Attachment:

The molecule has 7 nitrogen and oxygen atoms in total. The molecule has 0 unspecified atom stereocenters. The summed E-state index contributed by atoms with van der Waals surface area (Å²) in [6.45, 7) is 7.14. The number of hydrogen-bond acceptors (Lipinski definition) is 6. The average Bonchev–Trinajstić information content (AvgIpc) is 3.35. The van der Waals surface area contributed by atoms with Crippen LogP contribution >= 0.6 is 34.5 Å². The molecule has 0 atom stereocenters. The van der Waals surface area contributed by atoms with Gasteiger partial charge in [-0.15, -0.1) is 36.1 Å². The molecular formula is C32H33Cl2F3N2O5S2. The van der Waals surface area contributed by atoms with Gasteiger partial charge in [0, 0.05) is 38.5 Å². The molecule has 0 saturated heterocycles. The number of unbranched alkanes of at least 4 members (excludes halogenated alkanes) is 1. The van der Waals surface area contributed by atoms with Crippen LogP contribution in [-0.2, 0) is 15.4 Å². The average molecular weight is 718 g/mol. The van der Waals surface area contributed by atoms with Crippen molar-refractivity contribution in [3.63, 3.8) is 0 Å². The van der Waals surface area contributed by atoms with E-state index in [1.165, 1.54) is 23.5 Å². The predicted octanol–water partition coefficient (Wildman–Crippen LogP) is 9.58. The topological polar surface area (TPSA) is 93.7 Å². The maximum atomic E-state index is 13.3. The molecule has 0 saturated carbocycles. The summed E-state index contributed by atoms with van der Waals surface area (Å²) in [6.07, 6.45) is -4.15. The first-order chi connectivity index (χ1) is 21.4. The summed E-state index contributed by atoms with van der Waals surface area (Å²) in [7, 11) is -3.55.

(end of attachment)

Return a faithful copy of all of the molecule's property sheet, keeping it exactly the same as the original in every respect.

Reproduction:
The molecule has 7 nitrogen and oxygen atoms in total. The molecule has 0 unspecified atom stereocenters. The summed E-state index contributed by atoms with van der Waals surface area (Å²) in [6.45, 7) is 7.14. The number of hydrogen-bond acceptors (Lipinski definition) is 6. The average Bonchev–Trinajstić information content (AvgIpc) is 3.35. The van der Waals surface area contributed by atoms with Crippen LogP contribution >= 0.6 is 34.5 Å². The molecule has 0 atom stereocenters. The van der Waals surface area contributed by atoms with Gasteiger partial charge in [-0.15, -0.1) is 36.1 Å². The molecular formula is C32H33Cl2F3N2O5S2. The van der Waals surface area contributed by atoms with Gasteiger partial charge in [0, 0.05) is 38.5 Å². The molecule has 0 saturated heterocycles. The number of unbranched alkanes of at least 4 members (excludes halogenated alkanes) is 1. The van der Waals surface area contributed by atoms with Crippen LogP contribution in [-0.2, 0) is 15.4 Å². The average molecular weight is 718 g/mol. The van der Waals surface area contributed by atoms with Crippen molar-refractivity contribution in [3.63, 3.8) is 0 Å². The van der Waals surface area contributed by atoms with E-state index in [1.165, 1.54) is 23.5 Å². The predicted octanol–water partition coefficient (Wildman–Crippen LogP) is 9.58. The topological polar surface area (TPSA) is 93.7 Å². The maximum atomic E-state index is 13.3. The molecule has 0 saturated carbocycles. The summed E-state index contributed by atoms with van der Waals surface area (Å²) in [6.07, 6.45) is -4.15. The first-order chi connectivity index (χ1) is 21.4. The summed E-state index contributed by atoms with van der Waals surface area (Å²) in [7, 11) is -3.55.